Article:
• Chen H.T.
      Practical Program Evaluation: Theory-Driven Evaluation And The Integrated Evaluation Perspective.
      If the association between the potential mediator and the outcome is weak, then the conceptual theory has failed; the intervention is targeting the wrong factors for change,
      • Chen H.T.
      Practical Program Evaluation: Theory-Driven Evaluation And The Integrated Evaluation Perspective.
      meaning that the underlying theory is wrong. In the present analysis, this interpretation would suggest that the stronger associations between change in the mediators and change in disability (conceptual theory) show that targeting pain-related distress and pain intensity was important, but the weaker associations between treatment allocation and change in the mediators (action theory) suggest that the psychologically informed physiotherapy did not greatly influence these factors. This possibly reflects the fact that this treatment, although targeting psychological factors, did not target them as specifically or effectively as a more intensive treatment delivered by psychologists, such as CBT. This could also be because change occurred in the treatment and control groups, with the magnitude of this change sometimes being larger in the control group. Pain-related distress is only one of many potential mediators that could be explaining the treatment effect seen in the high-risk patients in the trial, and it is likely that other, unmeasured variables could have a stronger association with outcome, especially in the treatment group.
      The alternative pathway to treatment outcome, through a change in LBP intensity, was found to be a stronger mediator of the relationship between the high-risk treatment and disability than change in pain-related distress. The 2 latent variables of pain-related distress and LBP were found to have a strong relationship with each other. However, change in the variables was analyzed as occurring in parallel rather than testing whether improvement in one leads to improvement in the other. The focus of this study was to test whether the trial authors’ theory of how the trial worked was correct rather than test a more complex model of multiple mediating factors. The goodness of fit statistics provided for the mediation model presented previously did not all meet the criteria for good fit, indicating that the hypothesized pathways may not be the only explanation for the effect of treatment on change in disability. Future research could test a more complicated model that includes multiple potential mediators in a single pathway, to show a process of change in several variables as part of the treatment process. This would also allow testing of other variables that might be important in leading to a change in outcome, such as treatment expectations, that may help to further explain how the treatment worked.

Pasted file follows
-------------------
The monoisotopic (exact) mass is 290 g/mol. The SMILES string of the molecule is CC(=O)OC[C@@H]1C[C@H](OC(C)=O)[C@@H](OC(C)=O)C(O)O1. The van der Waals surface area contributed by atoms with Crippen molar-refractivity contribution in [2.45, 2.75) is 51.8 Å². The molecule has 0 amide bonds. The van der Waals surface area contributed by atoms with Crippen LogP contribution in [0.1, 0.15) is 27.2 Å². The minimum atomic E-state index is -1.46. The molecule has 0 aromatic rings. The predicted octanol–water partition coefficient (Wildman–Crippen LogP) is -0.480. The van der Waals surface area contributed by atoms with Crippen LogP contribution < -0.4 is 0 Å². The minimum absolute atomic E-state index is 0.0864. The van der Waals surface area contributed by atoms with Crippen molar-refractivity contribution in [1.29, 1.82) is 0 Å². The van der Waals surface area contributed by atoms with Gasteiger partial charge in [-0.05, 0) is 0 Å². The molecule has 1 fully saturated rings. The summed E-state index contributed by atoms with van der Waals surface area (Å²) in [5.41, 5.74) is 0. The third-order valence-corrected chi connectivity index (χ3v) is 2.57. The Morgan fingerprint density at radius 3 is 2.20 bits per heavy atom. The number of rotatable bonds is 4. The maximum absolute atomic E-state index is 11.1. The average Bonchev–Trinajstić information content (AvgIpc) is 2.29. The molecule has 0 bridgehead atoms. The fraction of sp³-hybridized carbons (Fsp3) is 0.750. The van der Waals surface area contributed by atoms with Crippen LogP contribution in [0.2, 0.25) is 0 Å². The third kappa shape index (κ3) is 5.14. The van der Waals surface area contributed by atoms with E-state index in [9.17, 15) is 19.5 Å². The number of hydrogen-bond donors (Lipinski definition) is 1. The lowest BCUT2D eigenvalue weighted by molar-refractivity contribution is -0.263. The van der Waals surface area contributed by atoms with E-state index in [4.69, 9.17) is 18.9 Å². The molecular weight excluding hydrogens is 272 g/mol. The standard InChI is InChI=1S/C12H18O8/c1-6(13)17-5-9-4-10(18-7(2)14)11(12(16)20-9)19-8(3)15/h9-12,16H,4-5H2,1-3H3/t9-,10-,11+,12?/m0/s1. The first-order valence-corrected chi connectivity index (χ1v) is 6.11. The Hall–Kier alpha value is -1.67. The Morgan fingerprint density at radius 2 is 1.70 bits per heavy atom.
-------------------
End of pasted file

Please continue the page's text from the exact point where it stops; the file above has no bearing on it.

Comparison With Previous Findings

      Few studies of treatment mediation in musculoskeletal pain populations have been conducted to date.
      • Mansell G.
      • Kamper S.J.
      • Kent P.
      Why and how back pain interventions work: What can we do to find out?.
      This analysis therefore adds important information to the current evidence base. Two previous studies of treatment mediation in primary care LBP populations
      • Smeets R.J.
      • Vlaeyen J.W.
      • Kester A.D.
      • Knotterus J.A.
      Reduction of pain catastrophizing mediates the outcome of both physical and cognitive-behavioural treatment in chronic low back pain.
      • Spinhoven P.
      • ter Kuile M.
      • Kole-Snijders A.M.
      • Mansfeld M.H.
      • den Ouden D.J.
      • Vlaeyen J.W.
      Catastrophizing and internal pain control as mediators of outcome in the multidisciplinary treatment of chronic low back pain.
      have also reported evidence for psychological factors being mediators of treatment effect, but these studies used more intensive, CBT-based therapies. The STarT Back intervention was deliberately designed to be a less intensive “light-touch” therapy that could still address psychological factors. The studies also used different methods of mediation analysis and did not include latent variables, making it difficult to compare their results with those found in the present analysis.

      Potential Limitations

      The full information maximum likelihood (sensitivity) analysis and nonresponse analysis suggested that the participants included in the complete case analysis differed substantially from those who were excluded, indicating high risk of attrition bias. This was particularly apparent in the psychological measures, in which responders at 4-month follow-up, particularly in the control group, had lower baseline scores of fear-avoidance beliefs, catastrophizing, and depression compared with nonresponders. This means that the results presented in this report need to be interpreted with caution, because they represent only a selective subsample of the high-risk population included in the trial.